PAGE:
Large Trial Evaluates Inhaled Nitric oxide on Survival Without Pulmonary Dysplasia in Preterm Infants Interview with:

Shabih U. Hasan, MD, DCH, FRCPC Professor and Staff Neonatologist, Alberta Health Services Department of Pediatrics, Cumming School of Medicine University of Calgary

Dr. Hasan

Shabih U. Hasan, MD, DCH, FRCPC
Professor and Staff Neonatologist, Alberta Health Services
Department of Pediatrics, Cumming School of Medicine
University of Calgary What is the background for this study?

Response: Approximately 8% of all infants are born prematurely (preterm birth <37 weeks postmenstrual age). Preterm infants have many challenges including establishment of adequate pulmonary gas exchange. Due to not yet fully developed lungs, preterm infants require respiratory support consisting of respirators and other forms of non-invasive ventilation modalities and supplemental oxygen.  Bronchopulmonary dysplasia (BPD) is the commonest morbidity among very low birth weight infants as 40% of survivors at postmenstrual age <30 weeks develop BPD. This is a serious condition as it can lead to short- and long-term pulmonary complications, increased hospital visits and neurodevelopmental impairment. BPD is defined where preterm infants require respiratory support and/or supplemental oxygen at 36 weeks postmenstrual age.

A number of therapeutic and non-therapeutic modalities have been used to prevent BPD including inhaled nitric oxide (iNO).  In 2006, the NO CLD trial demonstrated that iNO prevented BPD (Relative benefit 1.81; CI 1.27-2.59, P = 0.006) if used according to the NO CLD Protocol (Ballard et al., New England Journal of Medicine, 355:343-353, 2006). Our study (NEWNO; Newborns treated with Nitric Oxide) was designed to replicate the NO CLD study. What are the main findings?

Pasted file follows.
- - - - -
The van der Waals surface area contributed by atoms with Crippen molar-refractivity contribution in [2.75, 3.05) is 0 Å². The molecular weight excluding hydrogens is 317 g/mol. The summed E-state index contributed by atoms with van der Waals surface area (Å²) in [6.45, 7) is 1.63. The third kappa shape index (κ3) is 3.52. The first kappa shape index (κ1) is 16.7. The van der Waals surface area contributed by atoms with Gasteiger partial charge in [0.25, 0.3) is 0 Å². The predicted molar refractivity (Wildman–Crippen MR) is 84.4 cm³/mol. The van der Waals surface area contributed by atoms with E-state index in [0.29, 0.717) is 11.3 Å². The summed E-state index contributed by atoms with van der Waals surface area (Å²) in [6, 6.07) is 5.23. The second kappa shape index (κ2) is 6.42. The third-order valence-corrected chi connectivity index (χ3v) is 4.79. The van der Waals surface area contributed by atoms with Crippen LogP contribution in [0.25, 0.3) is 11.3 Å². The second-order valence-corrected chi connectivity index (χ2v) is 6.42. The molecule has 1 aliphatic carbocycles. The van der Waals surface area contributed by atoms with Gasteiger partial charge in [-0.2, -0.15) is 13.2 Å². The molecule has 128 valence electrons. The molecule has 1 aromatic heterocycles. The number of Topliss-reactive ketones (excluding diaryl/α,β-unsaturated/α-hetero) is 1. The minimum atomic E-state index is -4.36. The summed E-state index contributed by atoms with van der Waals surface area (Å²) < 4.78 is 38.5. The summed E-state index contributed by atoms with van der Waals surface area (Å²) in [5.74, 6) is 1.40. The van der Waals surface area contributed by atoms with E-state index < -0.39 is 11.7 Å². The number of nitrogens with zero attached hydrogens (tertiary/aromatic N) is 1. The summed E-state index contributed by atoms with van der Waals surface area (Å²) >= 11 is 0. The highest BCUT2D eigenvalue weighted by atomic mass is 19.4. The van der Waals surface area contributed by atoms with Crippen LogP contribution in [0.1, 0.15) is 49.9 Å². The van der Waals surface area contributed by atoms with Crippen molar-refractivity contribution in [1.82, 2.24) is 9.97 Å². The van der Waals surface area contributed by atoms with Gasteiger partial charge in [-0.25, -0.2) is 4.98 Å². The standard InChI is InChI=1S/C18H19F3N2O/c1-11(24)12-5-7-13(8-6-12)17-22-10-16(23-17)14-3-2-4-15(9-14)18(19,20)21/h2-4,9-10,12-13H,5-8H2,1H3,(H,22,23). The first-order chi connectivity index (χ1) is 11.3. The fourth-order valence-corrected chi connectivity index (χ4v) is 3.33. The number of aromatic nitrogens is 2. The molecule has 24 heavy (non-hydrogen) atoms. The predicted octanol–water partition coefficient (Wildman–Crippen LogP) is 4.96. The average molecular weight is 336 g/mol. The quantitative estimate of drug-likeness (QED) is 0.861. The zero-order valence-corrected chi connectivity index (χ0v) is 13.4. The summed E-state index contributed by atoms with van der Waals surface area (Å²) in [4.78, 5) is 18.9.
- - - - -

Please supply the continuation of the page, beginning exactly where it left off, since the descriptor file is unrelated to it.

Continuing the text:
Response: This is a multicenter, double-masked, placebo-controlled randomized clinical trial that did not replicate the NO CLD results.

Our study followed the NO CLD protocol and had twice as many infants in each arm yet demonstrated no benefit either on the 1) survival without BPD, 2) one year outcomes or 3) neurodevelopmental outcomes at 18-24 months of age. What should clinicians and patients take away from your report?

Response: iNO, initiated at 20 ppm at 5-14 days of age to high-risk preterm infants and continued for 24 days did not improve survival without BPD, nor respiratory or neurodevelopmental outcomes at 18‑24 months of age. Thus, going forward, iNO should not be used in the context of BPD prevention in general preterm population. What recommendations do you have for future research as a result of this study?

Response: In the post-hoc analysis, the NO CLD study showed that the relative benefits of iNO were limited to the non-white population. Thus, genetic predisposition analysis needs to performed that might identify which infants would benefit from iNo treatment. Secondly, an RCT restricted  to the non-white and/or black population might be warranted Is there anything else you would like to add?

Response: The RCTs that demonstrate benefits need to be replicated at least once to ensure that the results from the initial study hold true. Thank you for your contribution to the community.

Citation: JAMA

Hasan SU, Potenziano J, Konduri GG, Perez JA, Van Meurs KP, Walker MW, Yoder BA, for the Newborns Treated With Nitric Oxide (NEWNO) Trial Group. Effect of Inhaled Nitric Oxide on Survival Without Bronchopulmonary Dysplasia in Preterm InfantsA Randomized Clinical TrialJAMA Pediatr. Published online September 25, 2017. doi:10.1001/jamapediatrics.2017.2618

Note: Content is Not intended as medical advice. Please consult your health care provider regarding your specific medical condition and questions.

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Last Updated on September 26, 2017 by Marie Benz MD FAAD